Thursday, June 30, 2011

Homemade Fly Spray

old spray bottle
cider vinegar
10 drops tea tree oil
15 drops lavender essential oil
20 drops vegetable glycerin

Fill the bottle 2/3rds full with vinegar, fill the rest of the way with water. Add the essential oils and glycerin. The glycerin helps the oil mix with the vinegar and water.

Shake well before using.

Be careful not to get this in their eyes or other sensitive spots.

This recipe works well on Humans, Dogs and Horses. horses.

Homemade Oven Cleaner

3/4 cup salt
1/2 cup Borax
32 oz. Baking Soda

Mix all dry ingredients together and store in a glass jar. When ready to use pour out a small amount into a bowl and add small amount of water to make a paste. Spread it on the oven and let sit one half hour. Wipe off with a clean cloth and vinegar.

Homemade Anti-bacterial/Anti-fungal multipurpose Cleaner

4 Tbl. Lemon juice
1 Tbl. Tea Tree oil
equal parts white vinegar and distilled water.
Mixed together in a spray bottle. Shake before using.

Homemade Window Wash

Also good for the stove and counter tops

1/2 part white vinegar
1/2 part Water
a splash or two of rubbing alcohol
Mixed together in a spray bottle. Shake before using.

Homemade Carpet Fresh

1 old jar
Baking soda (1lb.)
20 drops essential oil

mix together in glass jar. Sprinkle on carpet and let sit overnight, vacuum the next day.

Homemade Liquid Dish Soap

1 1/2 cup water
1/2 cup liquid castile soap
2 tsp. vegetable glycerin
20 drops orange or lemon essential oil

Mix together and store in an old soap bottle.

Homemade Foaming Hand Wash

1 C. warm distilled water
4 Tbl. liquid castile soap
1 tsp. pure vegetable glycerin
1 tsp. almond oil
16 drops grapefruit essential oil
20 drops lavender essential oil
10 drops eucalyptus essential oil

Put all ingredients in a large jar with a lid. Shake to mix. Pour into a soap foamer. This will add some moisturizing to the soap and it smells nice too. You can try other essential oils and come up with your own combinations.

Homemade Disinfectant Spray Cleaner

2 tsp. baking soda
2 tsp. borax
4 Tbsp. vinegar
4 cups hot water

Simply add the baking soda, borax, and vinegar in a spray bottle. You can either reuse an old spray bottle when through with it (making sure to clean thoroughly) or buy a cheap one at the dollar store for a buck. Slowly add 4 cups of hot water to dissolve all the ingredients. Put the spray nozzle on, and shake to mix ingredients.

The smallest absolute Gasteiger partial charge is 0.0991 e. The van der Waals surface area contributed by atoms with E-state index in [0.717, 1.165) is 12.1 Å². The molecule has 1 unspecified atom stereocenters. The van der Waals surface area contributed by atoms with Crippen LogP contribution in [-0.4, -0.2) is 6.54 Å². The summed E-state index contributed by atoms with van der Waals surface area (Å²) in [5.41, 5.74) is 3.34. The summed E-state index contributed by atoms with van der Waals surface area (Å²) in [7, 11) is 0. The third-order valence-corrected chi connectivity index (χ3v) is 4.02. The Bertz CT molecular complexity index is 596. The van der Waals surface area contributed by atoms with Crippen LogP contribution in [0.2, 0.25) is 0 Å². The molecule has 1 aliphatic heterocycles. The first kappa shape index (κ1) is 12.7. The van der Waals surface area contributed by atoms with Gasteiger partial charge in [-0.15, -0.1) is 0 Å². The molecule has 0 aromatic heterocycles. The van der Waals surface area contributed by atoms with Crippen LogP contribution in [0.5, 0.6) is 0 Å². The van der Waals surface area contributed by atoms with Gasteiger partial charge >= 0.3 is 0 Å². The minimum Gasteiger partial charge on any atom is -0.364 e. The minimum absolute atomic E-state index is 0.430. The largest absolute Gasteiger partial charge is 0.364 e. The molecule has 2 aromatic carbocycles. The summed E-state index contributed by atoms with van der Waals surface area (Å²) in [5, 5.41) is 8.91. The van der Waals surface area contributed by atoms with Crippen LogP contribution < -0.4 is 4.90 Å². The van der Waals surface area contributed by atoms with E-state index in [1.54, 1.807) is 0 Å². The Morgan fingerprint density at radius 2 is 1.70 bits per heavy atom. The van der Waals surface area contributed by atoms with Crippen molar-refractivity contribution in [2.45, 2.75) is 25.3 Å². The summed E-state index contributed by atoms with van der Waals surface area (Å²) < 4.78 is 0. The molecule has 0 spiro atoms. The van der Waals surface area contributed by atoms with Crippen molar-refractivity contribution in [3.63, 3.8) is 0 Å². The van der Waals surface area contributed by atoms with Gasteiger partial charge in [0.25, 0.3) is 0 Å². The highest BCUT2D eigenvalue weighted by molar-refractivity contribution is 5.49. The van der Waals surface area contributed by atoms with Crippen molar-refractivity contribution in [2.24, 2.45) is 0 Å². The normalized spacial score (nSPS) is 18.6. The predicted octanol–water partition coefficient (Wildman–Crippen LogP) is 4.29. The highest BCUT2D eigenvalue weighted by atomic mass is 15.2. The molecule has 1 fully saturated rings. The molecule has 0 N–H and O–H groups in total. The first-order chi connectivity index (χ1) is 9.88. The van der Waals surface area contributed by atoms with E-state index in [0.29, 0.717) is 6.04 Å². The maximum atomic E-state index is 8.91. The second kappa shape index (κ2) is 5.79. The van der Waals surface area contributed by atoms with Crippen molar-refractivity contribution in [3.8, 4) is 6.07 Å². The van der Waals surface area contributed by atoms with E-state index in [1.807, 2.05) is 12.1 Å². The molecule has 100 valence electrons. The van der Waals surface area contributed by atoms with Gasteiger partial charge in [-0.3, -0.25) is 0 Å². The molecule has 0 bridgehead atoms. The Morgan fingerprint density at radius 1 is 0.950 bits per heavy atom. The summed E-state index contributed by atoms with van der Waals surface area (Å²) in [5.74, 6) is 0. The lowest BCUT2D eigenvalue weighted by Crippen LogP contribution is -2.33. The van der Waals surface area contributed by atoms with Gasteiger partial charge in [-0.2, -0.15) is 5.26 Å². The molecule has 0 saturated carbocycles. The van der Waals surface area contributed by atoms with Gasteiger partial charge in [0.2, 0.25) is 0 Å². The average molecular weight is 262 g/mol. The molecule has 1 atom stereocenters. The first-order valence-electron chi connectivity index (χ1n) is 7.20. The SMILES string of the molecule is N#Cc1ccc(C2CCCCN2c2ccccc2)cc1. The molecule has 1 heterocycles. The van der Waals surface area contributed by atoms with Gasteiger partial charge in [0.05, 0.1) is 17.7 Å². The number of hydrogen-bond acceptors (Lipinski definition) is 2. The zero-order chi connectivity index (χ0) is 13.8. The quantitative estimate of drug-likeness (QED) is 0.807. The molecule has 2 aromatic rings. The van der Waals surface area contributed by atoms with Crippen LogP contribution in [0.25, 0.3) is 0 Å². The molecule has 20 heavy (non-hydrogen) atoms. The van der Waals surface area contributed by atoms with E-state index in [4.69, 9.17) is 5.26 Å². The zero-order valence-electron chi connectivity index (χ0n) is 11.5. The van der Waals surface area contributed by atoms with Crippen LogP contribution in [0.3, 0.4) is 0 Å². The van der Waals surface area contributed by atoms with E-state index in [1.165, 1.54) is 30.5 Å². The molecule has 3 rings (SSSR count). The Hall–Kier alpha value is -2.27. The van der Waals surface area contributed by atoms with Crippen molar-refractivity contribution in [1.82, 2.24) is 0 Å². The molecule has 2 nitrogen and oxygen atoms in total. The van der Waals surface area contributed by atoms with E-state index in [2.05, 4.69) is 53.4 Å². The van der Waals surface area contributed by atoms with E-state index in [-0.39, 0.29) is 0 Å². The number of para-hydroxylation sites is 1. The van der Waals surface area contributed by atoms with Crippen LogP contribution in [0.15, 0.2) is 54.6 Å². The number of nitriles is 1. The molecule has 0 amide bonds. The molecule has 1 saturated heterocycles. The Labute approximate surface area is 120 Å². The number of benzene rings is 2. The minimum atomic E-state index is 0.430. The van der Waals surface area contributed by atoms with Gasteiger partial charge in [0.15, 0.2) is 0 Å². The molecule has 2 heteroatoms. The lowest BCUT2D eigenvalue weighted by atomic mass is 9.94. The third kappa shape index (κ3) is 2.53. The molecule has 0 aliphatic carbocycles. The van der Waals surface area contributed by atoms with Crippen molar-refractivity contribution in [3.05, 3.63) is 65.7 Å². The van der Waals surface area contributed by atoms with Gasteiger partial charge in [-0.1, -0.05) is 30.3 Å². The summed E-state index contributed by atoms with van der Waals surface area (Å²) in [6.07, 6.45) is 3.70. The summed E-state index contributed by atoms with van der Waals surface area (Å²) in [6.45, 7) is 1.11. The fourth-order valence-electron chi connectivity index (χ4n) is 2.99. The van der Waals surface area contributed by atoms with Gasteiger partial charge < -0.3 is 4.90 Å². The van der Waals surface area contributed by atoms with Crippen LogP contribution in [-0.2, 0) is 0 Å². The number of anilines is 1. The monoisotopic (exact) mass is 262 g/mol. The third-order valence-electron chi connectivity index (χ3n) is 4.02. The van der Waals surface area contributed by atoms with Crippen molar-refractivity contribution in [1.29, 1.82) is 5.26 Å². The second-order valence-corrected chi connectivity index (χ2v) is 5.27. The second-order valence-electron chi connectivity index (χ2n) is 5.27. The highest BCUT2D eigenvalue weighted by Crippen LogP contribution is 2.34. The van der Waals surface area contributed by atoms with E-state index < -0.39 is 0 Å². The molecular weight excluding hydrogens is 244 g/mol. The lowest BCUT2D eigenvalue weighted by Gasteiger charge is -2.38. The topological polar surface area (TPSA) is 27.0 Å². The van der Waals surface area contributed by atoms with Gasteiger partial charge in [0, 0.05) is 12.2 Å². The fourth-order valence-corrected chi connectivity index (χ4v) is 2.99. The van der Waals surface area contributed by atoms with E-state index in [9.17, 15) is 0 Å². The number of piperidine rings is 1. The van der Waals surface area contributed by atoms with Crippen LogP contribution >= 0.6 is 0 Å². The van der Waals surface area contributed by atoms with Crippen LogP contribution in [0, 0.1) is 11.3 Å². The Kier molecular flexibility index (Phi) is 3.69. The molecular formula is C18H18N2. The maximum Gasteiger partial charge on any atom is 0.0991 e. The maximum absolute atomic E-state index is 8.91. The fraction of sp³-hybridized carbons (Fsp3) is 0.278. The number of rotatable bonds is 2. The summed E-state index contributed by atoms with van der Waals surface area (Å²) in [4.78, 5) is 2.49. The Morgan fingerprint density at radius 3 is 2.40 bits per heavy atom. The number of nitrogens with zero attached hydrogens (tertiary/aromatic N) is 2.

I have used this recipe in the bathroom, outdoors, on glass, and in the kitchen, everywhere I would use our old spray cleaners, and have had fantastic results.

Homemade Liquid Dish Soap

2 bars solid or 2 cups liquid castile soap
Large non-metallic bowl
Sharp knife
1/2 cup lemon juice or white vinegar
Essential oils
Empty bottles

Finely chop the bars of castile soap. Place the soap in a large bowl and cover with 2 cups of hot water.

Allow the soap and water to sit for several hours or overnight. When the soap is soft, stir the mixture until it is smooth.

Add 2 cups of warm water to the soap mixture or to your liquid castile soap. Stir completely but gently; do not create suds. Add more water as necessary until the mixture reaches the consistency of conventional dish detergent.

Stir in 1/4 cup of lemon juice or white vinegar. These acidic ingredients cut grease, adding power to your dish cleanser.

For a pleasant scent, add your favorite essential oil to your dish soap, a few drops at a time. Essential oils are strong, and a little bit goes a long way. Some oils, such as tea tree oil, also possess antibacterial properties. Other popular essential oils include lavender, peppermint, eucalyptus and pine.

Pour your homemade dish soap into bottles. Recycle old dish detergent bottles or choose something decorative. Look around the house for possibilities. You can even use an empty wine bottle with an appropriate stopper.

Homemade All-Purpose Bug Spray For Plants

3 tablespoons baking soda
2 tablespoons murphy oil soap
2 tablespoons vegetable oil
2 tablespoons vinegar
2 gallons water

Mix together and spray on plant until it's dripping wet.

Homemade All-Purpose Cleaning Spray

1 cup water
1 cup white vinegar
2 tablespoons baking soda
5 drops orange essential oils
5 drops lavender oil

Mix all ingredients in a large bowl or pitcher. Funnel into a spray bottle. Use as you would store-bought cleaning sprays, but be sure to follow up with a damp rag when using on dark surfaces, as it can leave a white residue.

Homemade Wood Polish

1 teaspoon lemon juice
1/4 cup olive oil or 1/4 cup other vegetable oil

Mix ingredients.
Apply to a rag.
Wipe furniture.

Homemade Fabric Spray

1 1/2-4 tablespoons ©Ultra Downy Clean Breeze fabric softener
25 ounces water
32 ounces spray bottle

Put Downy and water in bottle and spray on furniture, carpeting, pillows, shower curtains -- etc -- To do a fabric test, spray small amount in an area where it cannot be seen.
I never sprayed this on anything white, but I spray it all over my house, once a week.

Homemade Powder Dishwasher Detergent

1 (76 ounce)box ©Borax
2 (16 ounce) boxes ©Arm and Hammer Baking Soda

Blend the two ingredients together in bucket. 1/4 cup for a dishwashing load.

Homemade Powder Laundry Soap

1/2 bar ©Fels Naptha Soap
1 cup ©Borax
1 cup ©Arm and Hammer Washing Soda

Grated into flakes the ©Fels Naptha Soap. Mix in the remaining powders.Keep mixture in a closed container.Use one tablespoon per load.